I've tried all of tips in the article "How to Train Your Dog to Respect You", and Caoimhe is still out of control. She jumps, she bites (thankfully, not out of malice), and absolutely will not obey a command. I've had many dogs, but none like this, and I don't know where to go from here. Multiple trainers have turned her away because she's so out of control. Can there be something bigger at play, i.e. a medical, developmental, mental issue? If that's a possibility, what might I ask the vet to look for (side note: I've brought up the behavior issue with the vet who brushes it off as "puppy stuff").

Alisha Smith
Alisha S., Dog Trainer
221 Dog owners recommended

Hello! Some dogs can be a bit spastic. And she looks like a character! But adorable at the same time. Without the ability to answer follow up questions, I hope I am not giving you advice that you already know. She is a working breed and depending on how she was bred, that instinct could be insanely high. No amount of physical exercise will do what mental stimulation can. We often forget that some dogs need to be kept mentally stimulated or they literally lose their minds. Continue with the methods discussed in the article you read. But in addition, let's add some time for her to work on puzzles. If you do a search on Amazon for dog puzzle games, you can find a few that you think will suit her. Also, it might be wise to start giving her her meals in what is called a Buster Cube. This will make her work for her food and tire both her mind and body out in the process. Another thing you can try is enrolling her in agility training where you can partake. This will help strengthen the bond between the two of you, as well as give her another mental outlet.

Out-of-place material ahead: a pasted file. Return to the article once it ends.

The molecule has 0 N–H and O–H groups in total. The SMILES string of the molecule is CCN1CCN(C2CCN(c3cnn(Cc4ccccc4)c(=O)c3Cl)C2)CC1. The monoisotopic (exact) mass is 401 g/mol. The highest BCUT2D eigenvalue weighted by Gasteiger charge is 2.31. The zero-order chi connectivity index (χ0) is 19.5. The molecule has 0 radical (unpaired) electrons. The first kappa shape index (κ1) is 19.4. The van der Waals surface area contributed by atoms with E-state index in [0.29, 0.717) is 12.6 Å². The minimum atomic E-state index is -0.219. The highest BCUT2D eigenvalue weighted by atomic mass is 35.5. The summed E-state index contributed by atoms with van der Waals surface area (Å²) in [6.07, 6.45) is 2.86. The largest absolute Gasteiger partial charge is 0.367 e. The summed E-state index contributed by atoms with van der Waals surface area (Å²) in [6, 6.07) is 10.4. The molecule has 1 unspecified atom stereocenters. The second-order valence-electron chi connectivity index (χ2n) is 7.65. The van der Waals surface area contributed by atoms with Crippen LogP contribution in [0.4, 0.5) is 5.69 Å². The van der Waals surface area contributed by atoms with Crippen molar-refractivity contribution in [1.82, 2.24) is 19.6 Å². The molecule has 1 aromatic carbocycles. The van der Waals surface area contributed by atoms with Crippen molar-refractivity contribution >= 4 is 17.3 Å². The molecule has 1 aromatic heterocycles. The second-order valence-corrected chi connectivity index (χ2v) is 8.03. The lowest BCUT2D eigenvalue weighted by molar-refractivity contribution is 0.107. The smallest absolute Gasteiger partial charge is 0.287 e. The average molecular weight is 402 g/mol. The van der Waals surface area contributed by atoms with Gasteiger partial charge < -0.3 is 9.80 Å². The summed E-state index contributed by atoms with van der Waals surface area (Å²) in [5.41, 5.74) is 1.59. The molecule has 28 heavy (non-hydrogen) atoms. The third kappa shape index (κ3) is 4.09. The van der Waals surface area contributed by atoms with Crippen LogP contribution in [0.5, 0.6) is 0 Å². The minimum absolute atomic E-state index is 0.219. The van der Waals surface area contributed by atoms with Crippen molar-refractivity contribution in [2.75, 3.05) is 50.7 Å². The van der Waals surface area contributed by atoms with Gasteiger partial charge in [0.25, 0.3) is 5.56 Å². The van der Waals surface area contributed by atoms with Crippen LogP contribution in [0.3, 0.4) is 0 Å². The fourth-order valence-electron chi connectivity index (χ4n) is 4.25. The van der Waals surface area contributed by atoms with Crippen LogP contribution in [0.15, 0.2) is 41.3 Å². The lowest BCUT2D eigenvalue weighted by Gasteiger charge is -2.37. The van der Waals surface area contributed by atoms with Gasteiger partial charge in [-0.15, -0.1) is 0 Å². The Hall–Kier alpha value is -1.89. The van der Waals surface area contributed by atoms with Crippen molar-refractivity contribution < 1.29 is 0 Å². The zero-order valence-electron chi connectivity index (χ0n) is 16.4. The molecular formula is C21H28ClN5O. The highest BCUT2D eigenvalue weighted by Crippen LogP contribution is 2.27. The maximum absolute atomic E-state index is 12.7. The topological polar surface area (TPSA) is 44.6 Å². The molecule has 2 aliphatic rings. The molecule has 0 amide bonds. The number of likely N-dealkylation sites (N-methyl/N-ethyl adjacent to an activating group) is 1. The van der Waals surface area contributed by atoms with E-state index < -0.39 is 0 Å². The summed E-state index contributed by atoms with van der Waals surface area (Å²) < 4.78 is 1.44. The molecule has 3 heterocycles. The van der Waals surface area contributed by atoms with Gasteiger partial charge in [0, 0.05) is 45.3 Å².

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Clover
American Bulldog
15 Months
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Clover
American Bulldog
15 Months

Hi, we took Clover at age 5 months . She was bottle fed from birth ( mom but her coming off anesthesia)- so the guy never put her back with the mom. Also she was a single puppy . Clover was crated 22/24 hours a day everyday because he said he had no time for her . When we took her at 5 months old I had to teach her everything, from housebreaking, to using steps , to eating/drinking from dog bowls . My big issue is her constant nipping ALL THE TIME . The photo with her sitting with my wife nicely lasted about 1 minute before the nips and piranha bites began . I have tried everything. She had a 1on 1 trainer for 12 sessions , and I also had her in a group class. She knows commands , and listens when she wants to. She is 4 weeks post spay and I was hoping she’d calm down some with the nipping, but it seems to have gotten worse . I want to pet her and get nipped , she wants to sit with us, but all she does is nip . The one trainer told me to roll her , this made her nuts . Then he told me to put my thumb as far back in her mouth as possible and press on her tongue ( like making her gag )- it didn’t work. Spray bottle with water was a game to her, redirection with a bone or toy lasted 2 seconds then she’s right back to our hands, legs, clothing . We’ve “yelped” and said OUCH - NO BITE , She just looks at you like why are you making that noise ? She is not like this with any of our family or friends , just my wife and I . I’m beyond frustrated and tired . I will also take her to her crate , leave her in 15 min or so and bring her back out - she walks out looking like she belongs on a Sara McLaughlin video . 😬 I’m at a loss , and she’s making it hard for us to bond with her . I’ve had dogs my whole life, including pitbulls and Boston’s and never had this issue . My wife wants to rehome her , but I still am hanging on to a bit of hope that one day she will just get it . Is it too late for her to learn that nipping is not acceptable ? Our vet said she thinks Clover looks at us like a littermate and not the pack leaders and is not sure if that can be remedied. We are looking into putting her in doggie daycare 2x a week so she can socialize and run off some energy . I really need advice on how to establish a better relationship with Clover and get her to stop with the shark attacks. Thank you

Alisha Smith
Alisha S., Dog Trainer
221 Dog owners recommended